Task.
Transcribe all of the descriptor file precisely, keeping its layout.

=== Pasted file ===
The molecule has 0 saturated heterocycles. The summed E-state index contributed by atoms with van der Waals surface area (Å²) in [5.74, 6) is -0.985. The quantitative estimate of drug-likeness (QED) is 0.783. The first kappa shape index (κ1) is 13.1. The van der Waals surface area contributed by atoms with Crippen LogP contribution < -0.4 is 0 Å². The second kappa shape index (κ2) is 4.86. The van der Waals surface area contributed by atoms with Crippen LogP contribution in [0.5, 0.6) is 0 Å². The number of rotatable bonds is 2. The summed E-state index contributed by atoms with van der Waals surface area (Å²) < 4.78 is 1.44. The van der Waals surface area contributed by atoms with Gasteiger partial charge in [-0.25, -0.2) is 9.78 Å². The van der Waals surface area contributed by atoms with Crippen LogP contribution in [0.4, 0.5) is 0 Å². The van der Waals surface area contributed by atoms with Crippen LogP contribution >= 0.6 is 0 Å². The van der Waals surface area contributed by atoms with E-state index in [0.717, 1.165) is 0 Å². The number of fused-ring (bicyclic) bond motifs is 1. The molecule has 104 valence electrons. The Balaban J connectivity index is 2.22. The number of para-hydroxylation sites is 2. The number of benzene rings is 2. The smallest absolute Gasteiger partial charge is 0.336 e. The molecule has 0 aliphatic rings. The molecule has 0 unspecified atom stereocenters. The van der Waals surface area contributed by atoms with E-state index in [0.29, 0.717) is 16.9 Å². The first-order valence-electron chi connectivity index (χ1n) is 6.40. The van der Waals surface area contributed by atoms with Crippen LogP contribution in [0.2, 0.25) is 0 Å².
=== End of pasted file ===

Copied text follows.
The molecule has 0 saturated heterocycles. The summed E-state index contributed by atoms with van der Waals surface area (Å²) in [5.74, 6) is -0.985. The quantitative estimate of drug-likeness (QED) is 0.783. The first kappa shape index (κ1) is 13.1. The van der Waals surface area contributed by atoms with Crippen LogP contribution < -0.4 is 0 Å². The second kappa shape index (κ2) is 4.86. The van der Waals surface area contributed by atoms with Crippen LogP contribution in [0.5, 0.6) is 0 Å². The number of rotatable bonds is 2. The summed E-state index contributed by atoms with van der Waals surface area (Å²) < 4.78 is 1.44. The van der Waals surface area contributed by atoms with Gasteiger partial charge in [-0.25, -0.2) is 9.78 Å². The van der Waals surface area contributed by atoms with Crippen LogP contribution in [0.4, 0.5) is 0 Å². The van der Waals surface area contributed by atoms with Crippen LogP contribution >= 0.6 is 0 Å². The van der Waals surface area contributed by atoms with E-state index in [0.717, 1.165) is 0 Å². The number of fused-ring (bicyclic) bond motifs is 1. The molecule has 104 valence electrons. The Balaban J connectivity index is 2.22. The number of para-hydroxylation sites is 2. The number of benzene rings is 2. The smallest absolute Gasteiger partial charge is 0.336 e. The molecule has 0 aliphatic rings. The molecule has 0 unspecified atom stereocenters. The van der Waals surface area contributed by atoms with E-state index in [0.29, 0.717) is 16.9 Å². The first-order valence-electron chi connectivity index (χ1n) is 6.40. The van der Waals surface area contributed by atoms with Crippen LogP contribution in [0.2, 0.25) is 0 Å².